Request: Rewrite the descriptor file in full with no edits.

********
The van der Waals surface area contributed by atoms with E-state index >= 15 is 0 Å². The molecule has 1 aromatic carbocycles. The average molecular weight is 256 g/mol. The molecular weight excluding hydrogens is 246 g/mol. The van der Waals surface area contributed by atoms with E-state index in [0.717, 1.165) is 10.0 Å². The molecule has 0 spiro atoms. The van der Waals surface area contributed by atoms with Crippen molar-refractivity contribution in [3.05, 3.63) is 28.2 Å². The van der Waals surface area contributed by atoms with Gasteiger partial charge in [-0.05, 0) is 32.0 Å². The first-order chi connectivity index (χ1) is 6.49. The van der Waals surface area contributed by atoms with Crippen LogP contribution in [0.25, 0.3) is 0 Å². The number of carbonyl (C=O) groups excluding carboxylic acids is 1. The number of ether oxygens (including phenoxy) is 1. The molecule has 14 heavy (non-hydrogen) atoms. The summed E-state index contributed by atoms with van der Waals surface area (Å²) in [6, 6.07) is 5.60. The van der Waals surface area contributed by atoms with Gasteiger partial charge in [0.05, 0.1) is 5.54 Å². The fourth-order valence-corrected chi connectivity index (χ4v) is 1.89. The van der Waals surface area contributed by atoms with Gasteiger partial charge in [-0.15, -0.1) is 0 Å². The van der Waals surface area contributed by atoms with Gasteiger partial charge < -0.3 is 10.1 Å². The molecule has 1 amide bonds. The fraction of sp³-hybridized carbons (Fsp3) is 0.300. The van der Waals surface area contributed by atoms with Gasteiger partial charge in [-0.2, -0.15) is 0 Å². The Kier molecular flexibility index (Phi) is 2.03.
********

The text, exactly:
The van der Waals surface area contributed by atoms with E-state index >= 15 is 0 Å². The molecule has 1 aromatic carbocycles. The average molecular weight is 256 g/mol. The molecular weight excluding hydrogens is 246 g/mol. The van der Waals surface area contributed by atoms with E-state index in [0.717, 1.165) is 10.0 Å². The molecule has 0 spiro atoms. The van der Waals surface area contributed by atoms with Crippen molar-refractivity contribution in [3.05, 3.63) is 28.2 Å². The van der Waals surface area contributed by atoms with Gasteiger partial charge in [-0.05, 0) is 32.0 Å². The first-order chi connectivity index (χ1) is 6.49. The van der Waals surface area contributed by atoms with Crippen LogP contribution in [0.25, 0.3) is 0 Å². The number of carbonyl (C=O) groups excluding carboxylic acids is 1. The number of ether oxygens (including phenoxy) is 1. The molecule has 14 heavy (non-hydrogen) atoms. The summed E-state index contributed by atoms with van der Waals surface area (Å²) in [6, 6.07) is 5.60. The van der Waals surface area contributed by atoms with Gasteiger partial charge in [0.05, 0.1) is 5.54 Å². The fourth-order valence-corrected chi connectivity index (χ4v) is 1.89. The van der Waals surface area contributed by atoms with Gasteiger partial charge in [-0.15, -0.1) is 0 Å². The van der Waals surface area contributed by atoms with Gasteiger partial charge < -0.3 is 10.1 Å². The molecule has 1 amide bonds. The fraction of sp³-hybridized carbons (Fsp3) is 0.300. The van der Waals surface area contributed by atoms with Gasteiger partial charge in [-0.2, -0.15) is 0 Å². The Kier molecular flexibility index (Phi) is 2.03.